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Learn About Japanese Culture - O-Bon (お盆)

O-bon is a religious event where people hold a memorial service to the spirits of their ancestors.  It is held around July 15 or August 15 depending on the area.

O-bon was originally held around July 15 of the lunar calendar. But, since the solar calendar was adopted in Japan, it has been held around August 15 in many areas, because the period around July 15 is the busiest period for farmers. They started to hold the o-bon ceremony one month later. So, during the period around August 15, many companies are closed so that people can return to their hometown.

During O-bon, which is from the 13th to the 16th, the spirits of the deceased are said to return to their families.  What people do for this religious ceremony is different depending on the area. But basically, on the 13th, people visit their ancestors’ graves and light lanterns in order to lead the deceased to their home. During the o-bon period, they stay with the spirits of their ancestors, until they see them off on the 16th.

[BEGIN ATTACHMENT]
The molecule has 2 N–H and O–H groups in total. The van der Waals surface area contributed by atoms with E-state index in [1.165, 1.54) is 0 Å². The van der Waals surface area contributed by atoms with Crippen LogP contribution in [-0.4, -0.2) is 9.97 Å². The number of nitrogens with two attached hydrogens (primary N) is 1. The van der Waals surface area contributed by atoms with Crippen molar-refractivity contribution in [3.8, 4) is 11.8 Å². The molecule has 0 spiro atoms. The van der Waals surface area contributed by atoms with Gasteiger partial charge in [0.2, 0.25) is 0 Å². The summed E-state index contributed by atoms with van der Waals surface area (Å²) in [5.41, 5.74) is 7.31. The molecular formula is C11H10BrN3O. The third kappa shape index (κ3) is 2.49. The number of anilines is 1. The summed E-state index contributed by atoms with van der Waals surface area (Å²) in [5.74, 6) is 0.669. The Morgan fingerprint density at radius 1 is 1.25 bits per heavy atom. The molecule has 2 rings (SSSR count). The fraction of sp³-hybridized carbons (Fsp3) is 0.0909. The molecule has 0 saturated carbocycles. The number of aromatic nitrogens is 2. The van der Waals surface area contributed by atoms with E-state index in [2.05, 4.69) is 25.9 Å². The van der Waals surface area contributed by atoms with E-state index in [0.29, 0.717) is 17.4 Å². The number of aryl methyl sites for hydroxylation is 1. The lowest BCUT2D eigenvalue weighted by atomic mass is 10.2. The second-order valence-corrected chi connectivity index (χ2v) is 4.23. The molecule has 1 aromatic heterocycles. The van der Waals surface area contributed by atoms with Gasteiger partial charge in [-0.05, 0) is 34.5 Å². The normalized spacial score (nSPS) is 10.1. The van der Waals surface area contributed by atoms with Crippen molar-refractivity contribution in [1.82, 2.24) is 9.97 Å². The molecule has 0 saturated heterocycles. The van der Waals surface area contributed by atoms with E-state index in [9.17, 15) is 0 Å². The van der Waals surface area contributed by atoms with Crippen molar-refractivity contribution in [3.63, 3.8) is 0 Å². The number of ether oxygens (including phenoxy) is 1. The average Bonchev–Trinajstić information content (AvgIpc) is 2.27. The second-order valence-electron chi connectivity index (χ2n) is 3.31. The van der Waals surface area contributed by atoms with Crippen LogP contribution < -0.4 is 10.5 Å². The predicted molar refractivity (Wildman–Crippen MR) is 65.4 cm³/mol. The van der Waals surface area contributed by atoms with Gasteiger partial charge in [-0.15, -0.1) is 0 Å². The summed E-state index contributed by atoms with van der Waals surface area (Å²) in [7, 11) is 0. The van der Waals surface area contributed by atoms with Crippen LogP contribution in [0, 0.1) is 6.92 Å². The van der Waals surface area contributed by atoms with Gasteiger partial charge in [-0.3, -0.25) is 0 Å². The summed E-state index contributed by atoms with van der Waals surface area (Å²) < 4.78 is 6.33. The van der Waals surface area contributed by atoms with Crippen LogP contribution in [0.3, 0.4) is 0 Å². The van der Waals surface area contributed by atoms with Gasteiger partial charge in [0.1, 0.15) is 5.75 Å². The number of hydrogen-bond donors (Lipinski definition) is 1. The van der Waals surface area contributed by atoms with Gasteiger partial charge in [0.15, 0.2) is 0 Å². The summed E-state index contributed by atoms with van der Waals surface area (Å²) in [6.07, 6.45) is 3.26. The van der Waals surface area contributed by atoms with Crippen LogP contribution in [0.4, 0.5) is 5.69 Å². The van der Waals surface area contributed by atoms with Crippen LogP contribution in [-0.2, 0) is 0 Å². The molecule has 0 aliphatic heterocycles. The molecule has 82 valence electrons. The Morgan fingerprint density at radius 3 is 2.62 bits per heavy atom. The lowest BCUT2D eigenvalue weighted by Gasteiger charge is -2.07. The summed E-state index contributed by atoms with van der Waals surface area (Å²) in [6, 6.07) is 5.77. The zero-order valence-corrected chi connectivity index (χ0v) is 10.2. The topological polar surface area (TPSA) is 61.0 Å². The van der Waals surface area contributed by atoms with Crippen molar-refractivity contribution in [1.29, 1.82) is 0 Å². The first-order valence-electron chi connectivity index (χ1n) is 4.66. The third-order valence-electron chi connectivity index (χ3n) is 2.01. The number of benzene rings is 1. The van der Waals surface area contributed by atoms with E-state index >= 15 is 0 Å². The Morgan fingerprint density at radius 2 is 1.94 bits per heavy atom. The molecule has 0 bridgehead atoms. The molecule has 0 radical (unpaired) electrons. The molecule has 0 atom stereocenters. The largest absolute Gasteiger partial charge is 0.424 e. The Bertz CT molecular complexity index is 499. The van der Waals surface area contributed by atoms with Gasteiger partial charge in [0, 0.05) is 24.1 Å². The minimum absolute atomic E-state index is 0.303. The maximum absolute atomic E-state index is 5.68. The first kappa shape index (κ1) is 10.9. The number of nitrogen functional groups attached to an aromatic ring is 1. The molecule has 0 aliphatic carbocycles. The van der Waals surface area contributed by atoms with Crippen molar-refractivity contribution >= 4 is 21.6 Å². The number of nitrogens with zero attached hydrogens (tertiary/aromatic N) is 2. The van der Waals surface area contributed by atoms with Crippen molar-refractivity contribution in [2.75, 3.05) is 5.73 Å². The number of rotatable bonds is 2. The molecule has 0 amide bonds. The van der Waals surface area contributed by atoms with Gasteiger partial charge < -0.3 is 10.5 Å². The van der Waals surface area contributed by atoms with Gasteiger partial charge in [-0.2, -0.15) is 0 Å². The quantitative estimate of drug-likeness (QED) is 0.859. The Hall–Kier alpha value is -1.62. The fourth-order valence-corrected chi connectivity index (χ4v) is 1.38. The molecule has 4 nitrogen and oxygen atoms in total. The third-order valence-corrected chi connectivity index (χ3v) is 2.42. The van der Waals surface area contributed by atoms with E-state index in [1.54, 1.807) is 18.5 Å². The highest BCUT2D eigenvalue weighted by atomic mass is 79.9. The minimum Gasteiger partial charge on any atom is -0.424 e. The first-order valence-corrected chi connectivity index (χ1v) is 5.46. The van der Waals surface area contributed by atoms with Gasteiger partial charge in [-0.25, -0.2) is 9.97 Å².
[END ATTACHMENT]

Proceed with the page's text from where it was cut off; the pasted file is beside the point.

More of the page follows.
Have you ever seen a miniature of a cow made of egg plant and a horse made of cucumber displayed on a tray at the entrance of a house?  This is for the spirits of ancestors to have their luggages loaded onto the cow and take a ride on the horse when they return to their home.

Also, Bon Dance Festival is held during the o-bon period in many cities and towns. During the festival, people dance around a tower, on top of which a person beats a Japanese drum and plays the dancing song.  The Bon Dance was originally a religious ceremony to hold a memorial service to the spirits of ancestors. But, now it doesn’t have so much of a religious meaning anymore.  People just enjoy this bon festival as a summer festival.